A lot of the fun on Day 4 was happening in the various doubles draws getting their play geared up around the grounds. The women set their second-round matchups with the conclusion of opening matches on Thursday. Both top seeds survived easily, the #1 team of Flavia Pennetta and Gisela Dulko and the #2 side of Nadia Petrova and Liezel Huber through to the next round. Huber, pairing with Bob Bryan on the top-ranked mixed doubles team, also advanced in that bracket with a 6-4 6-3 victory over Su-Wei Hsieh and Bruno Soares. Likewise on the men’s side, Bob Bryan and his twin brother Mike have proven their worth as top seeds so far in the tournament and are on a collision course to face #2 Daniel Nestor and Nenad Zimonjic in the final after the latter pulled through today with a 7-6(6) 6-3 squeaker against Eric Butorac and Jean-Julien Rojer. Nestor and Zimonjic stumbled at Wimbledon, so they’ll need to be monitored throughout to see if they can win a hard-court Grand Slam together (only Nestor has won at the U.S. Open, in 2004 when he was partnering with Mark Knowles) finally.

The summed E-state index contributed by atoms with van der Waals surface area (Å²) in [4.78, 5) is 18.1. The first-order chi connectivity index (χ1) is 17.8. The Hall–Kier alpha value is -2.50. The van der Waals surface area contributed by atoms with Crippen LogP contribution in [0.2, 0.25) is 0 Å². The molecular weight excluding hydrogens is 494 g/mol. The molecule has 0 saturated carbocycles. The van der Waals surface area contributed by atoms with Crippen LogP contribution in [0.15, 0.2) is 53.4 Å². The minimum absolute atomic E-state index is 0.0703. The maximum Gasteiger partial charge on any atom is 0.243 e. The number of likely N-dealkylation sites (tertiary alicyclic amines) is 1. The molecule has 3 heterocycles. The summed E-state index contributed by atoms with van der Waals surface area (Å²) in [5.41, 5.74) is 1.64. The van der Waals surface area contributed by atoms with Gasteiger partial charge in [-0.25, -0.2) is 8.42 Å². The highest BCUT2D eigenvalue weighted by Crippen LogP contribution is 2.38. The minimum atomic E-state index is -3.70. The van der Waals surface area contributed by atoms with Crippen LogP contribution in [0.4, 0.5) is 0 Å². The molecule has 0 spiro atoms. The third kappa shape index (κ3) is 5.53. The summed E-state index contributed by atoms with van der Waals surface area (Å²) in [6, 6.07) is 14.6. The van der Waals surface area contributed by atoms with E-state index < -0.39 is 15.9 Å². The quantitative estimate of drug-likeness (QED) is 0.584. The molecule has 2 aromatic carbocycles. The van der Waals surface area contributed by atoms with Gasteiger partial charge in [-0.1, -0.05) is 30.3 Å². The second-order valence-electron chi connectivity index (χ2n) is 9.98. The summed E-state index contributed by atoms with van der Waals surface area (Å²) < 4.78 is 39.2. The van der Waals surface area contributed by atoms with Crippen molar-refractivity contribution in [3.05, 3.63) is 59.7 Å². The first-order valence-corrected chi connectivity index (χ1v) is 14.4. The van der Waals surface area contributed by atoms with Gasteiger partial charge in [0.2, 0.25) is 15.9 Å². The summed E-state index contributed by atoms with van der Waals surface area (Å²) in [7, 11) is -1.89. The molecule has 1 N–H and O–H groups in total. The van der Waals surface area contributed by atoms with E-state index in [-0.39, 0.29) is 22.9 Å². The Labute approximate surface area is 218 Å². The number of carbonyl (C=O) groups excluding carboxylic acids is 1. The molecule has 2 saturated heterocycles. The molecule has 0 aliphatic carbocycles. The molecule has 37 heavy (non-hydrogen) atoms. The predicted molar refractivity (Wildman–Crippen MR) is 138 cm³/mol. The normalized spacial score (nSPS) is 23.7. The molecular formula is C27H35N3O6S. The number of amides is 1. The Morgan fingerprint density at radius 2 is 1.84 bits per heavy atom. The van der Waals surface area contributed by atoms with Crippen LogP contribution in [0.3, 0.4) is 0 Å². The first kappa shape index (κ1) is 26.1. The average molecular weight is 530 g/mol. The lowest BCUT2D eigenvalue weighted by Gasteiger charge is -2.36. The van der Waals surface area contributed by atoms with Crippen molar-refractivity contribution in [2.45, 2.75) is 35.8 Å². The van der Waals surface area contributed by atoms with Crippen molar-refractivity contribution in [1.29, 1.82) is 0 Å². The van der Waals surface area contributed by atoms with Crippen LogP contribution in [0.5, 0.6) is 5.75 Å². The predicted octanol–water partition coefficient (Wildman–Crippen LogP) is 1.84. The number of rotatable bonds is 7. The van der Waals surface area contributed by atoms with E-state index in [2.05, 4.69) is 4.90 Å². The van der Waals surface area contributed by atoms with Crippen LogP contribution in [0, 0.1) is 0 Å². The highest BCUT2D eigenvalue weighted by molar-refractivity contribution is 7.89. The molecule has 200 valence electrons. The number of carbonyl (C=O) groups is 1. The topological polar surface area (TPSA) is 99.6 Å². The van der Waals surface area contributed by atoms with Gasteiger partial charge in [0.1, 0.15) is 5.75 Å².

Vania King and Yaroslava Shvedova have shown no signs of slowing as the #6 seeds on the women’s side. They square off against Jarmila Groth and Klara Zakopalova in the next round, with a possible quarterfinals date against top dogs Dulko and Pennetta in their future. One team that doesn’t have a future anymore after a hell of a promising start? The tandem of Martin Damm and Filip Polasek, who slayed #3 Lukas Dlouhy and Leander Paes to open the touranment, found themselves overmatched against a hot pairing in Sergei Stakhovsky and Mikhail Youzhny. Watch out for the Russians going forward…
Back to the Grandstand Court in the last match of its program for the day, #9 Agnieszka Radwanska squared off against China’s Shuai Peng. We’ve already seen Li Na and Zheng Jie go deep into Grand Slam tournaments, and this might just be the 24-year-old Peng’s turn after ousting the Pole. Recovering well from dropping the first set 6-2, Peng recovered to take out Radwanska 2-6 6-1 6-4. (Younger sister Urszula would have represented the clan instead, but she dropped her second-round match to Lourdes Dominguez Lino 6-2 7-5 over on Court 7.)
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#22 Maria Jose Martinez Sanchez was the only other seeded player to fall on the day for the women, dropping her match to Patti Schnyder of Switzerland 7-6(2) 6-4. All the others, from #1 Caroline Wozniacki, #14 Maria Sharapova and #7 Vera Zvonareva at Arthur Ashe Stadium and #11 Svetlana Kuznetsova and #4 Jelena Jankovic at Louis Armstrong Stadium cleaned up on the show courts, relegating the curse to the Grandstand. On the outer courts, #15 Yanina Wickmayer, #25 Alexandra Dulgeru and #31 Kaia Kanepi booked their passage to the next round. The women’s field is all set for the third round now, and I’m looking a little hazy on my predictions at this point. There are a lot of surprises dotting the landscape, but hell… isn’t that what Grand Slam tennis is all about?